AN HOMAGE TO TERMINATOR, ESCAPE FROM NEW YORK, AND OTHER 80'S SCORES
Inspiration for the sound of Athena came from the script and behind the scenes footage/pictures taken during principal photography.
Traditional orchestral sounds were also taken and morphed to create interesting textures. Listen to the flute below and the added sound design.
Electric guitars and bass were also recorded and blended with some of the synths to give it unique sound.
The opening of the suite begins with the main theme. I wanted the theme to be simple, recognizable, and have a distinct sound. Its sound was created using the analog synth Arturia Minibrute, then digital placed in a large room give it a massive sound.
The theme is simple to hum and is immediately recognizable by its phrasing. You hear it several times throughout the suite (Athena Suite - 4:53). The whole thing is a bit of an homage to 80's Sci-Fi films.
One of the many things I love to incorporate on film scores are short motifs. These motifs can be an extension of the main theme(s) or short musical gestures/ideas that can also be expanded on. This is something you hear done in many film scores. One of the masters of using motifs was James Horner (Titanic, Avatar, Braveheart), who also happens to be my favorite film composer and one I studied extensively. Listen to his score for Willow. It's filled with motifs.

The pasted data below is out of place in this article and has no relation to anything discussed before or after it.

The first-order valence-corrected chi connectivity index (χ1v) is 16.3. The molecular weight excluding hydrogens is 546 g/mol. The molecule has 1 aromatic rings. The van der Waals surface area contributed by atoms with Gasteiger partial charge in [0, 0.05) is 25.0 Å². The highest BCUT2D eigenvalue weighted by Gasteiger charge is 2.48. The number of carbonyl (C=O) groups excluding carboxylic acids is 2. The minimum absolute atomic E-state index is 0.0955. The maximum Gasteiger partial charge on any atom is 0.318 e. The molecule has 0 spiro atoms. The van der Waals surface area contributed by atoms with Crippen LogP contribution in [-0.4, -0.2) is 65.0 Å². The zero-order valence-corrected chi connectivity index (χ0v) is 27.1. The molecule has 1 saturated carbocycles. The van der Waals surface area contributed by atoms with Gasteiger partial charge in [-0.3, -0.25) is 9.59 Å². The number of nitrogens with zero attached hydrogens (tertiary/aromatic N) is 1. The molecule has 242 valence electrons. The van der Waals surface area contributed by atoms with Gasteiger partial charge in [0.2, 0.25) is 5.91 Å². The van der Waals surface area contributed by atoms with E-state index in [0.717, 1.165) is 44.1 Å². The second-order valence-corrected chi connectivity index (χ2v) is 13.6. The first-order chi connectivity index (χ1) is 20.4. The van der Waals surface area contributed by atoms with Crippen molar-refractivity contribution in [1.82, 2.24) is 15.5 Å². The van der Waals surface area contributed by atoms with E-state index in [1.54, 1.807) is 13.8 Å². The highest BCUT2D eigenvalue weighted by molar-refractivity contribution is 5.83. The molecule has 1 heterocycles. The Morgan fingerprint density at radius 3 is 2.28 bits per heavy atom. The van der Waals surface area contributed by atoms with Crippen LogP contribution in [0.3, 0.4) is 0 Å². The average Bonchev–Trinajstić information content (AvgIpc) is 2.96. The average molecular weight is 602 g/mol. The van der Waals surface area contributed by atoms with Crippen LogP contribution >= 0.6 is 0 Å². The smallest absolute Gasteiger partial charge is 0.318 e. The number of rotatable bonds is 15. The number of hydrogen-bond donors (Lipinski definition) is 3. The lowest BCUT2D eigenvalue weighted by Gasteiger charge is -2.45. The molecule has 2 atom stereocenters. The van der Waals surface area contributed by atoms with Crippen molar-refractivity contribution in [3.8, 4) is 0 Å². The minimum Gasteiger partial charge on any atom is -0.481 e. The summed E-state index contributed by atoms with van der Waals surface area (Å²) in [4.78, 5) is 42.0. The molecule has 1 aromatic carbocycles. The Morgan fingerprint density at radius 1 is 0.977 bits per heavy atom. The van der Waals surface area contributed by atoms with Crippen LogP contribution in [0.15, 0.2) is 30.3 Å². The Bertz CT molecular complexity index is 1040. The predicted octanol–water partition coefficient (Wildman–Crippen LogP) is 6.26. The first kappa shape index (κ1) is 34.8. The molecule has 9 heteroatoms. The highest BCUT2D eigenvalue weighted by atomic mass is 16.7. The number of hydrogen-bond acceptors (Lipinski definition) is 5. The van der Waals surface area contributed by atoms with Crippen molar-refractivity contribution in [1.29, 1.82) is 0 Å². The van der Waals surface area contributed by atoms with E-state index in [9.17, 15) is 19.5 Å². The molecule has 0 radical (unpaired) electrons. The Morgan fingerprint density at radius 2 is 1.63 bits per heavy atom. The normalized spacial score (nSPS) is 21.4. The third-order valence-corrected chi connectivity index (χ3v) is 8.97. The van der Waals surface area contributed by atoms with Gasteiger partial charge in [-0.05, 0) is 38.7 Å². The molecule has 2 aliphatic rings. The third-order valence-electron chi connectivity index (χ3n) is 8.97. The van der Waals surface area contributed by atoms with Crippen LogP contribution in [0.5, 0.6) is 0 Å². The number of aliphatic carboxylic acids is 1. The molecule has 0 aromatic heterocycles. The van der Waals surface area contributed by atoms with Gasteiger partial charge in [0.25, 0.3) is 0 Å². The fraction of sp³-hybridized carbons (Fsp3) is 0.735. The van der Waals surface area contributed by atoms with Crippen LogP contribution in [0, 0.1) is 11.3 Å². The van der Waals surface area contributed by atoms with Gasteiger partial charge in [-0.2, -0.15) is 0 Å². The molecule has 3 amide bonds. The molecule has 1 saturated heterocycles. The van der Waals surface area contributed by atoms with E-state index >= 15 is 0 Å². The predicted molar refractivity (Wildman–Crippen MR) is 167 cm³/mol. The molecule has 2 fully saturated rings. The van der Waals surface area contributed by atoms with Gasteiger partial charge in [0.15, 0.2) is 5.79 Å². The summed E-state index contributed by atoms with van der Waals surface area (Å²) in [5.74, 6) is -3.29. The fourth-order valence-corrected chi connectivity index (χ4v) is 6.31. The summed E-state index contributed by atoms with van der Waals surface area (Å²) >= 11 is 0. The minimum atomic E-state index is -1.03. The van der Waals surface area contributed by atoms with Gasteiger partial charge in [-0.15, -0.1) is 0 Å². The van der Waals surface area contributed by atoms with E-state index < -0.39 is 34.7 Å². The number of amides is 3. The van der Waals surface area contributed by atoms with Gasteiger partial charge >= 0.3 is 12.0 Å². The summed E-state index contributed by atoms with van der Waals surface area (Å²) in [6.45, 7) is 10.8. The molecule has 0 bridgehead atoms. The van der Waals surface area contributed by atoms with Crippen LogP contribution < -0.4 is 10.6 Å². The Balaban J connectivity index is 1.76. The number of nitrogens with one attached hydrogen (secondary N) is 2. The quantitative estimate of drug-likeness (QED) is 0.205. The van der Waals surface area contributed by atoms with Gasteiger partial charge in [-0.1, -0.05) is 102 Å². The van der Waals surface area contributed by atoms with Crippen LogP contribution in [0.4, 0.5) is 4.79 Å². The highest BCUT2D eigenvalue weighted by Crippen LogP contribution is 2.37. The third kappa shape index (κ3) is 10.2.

You can hear Athena's first motif on string basses starting at 0:25 of the Athena Suite (see below). The higher register strings come in at 0:45 and follow the same melodic shape.
This is again heard throughout the score. You can hear the higher register string section playing the same melodic shape yet the sound is different (Athena Suite - 2:17).
It paints a different vibe in this particular situation. This is one of many things a composer has in his/her tool palette to help shape the score. Creating variations on the themes really helps move the story forward by evolving along with its characters.
Another example of a small motif comes in with the brass (Athena Suite - 1:29). A synth is also layered underneath to give it a fuller sound in this case. This motif is an extension and a slight variation of the main theme.
The second theme is the synth and “tick percussion” (Athena Suite - 3:44). I wanted this one to have a futuristic sound and we felt it fit the vibe of Athena well. It’s more of a texture than melodic phrase, but still recognizable enough due to the notes used as well as its percussive vibe. Also heard are the low bass swells, which add tension. You hear these bass swells throughout the score and are used more as a means of creating dissonance to an otherwise pure sound.
This is the demo we sent Andrew to get preliminary feedback on musical vibe and colors before receiving the final cut of film.
The purpose for writing preliminary demo suites are to:
- Gather all of my ideas.
- Craft a cohesive musical outline that can be used to develop that score.
- Make those ideas available to the filmmaker, allowing early feedback. It also offers filmmakers an opportunity to get involved so they're truly part of the scoring process.
We don't always need a final cut - just an idea to let us loose and get the creativity flowing. In this case, the script and a few behind the scenes shots were able to get us ahead. We're looking forward to implementing and expanding on ideas and themes we put together in the suite. This is just the beginning. The real fun will begin soon!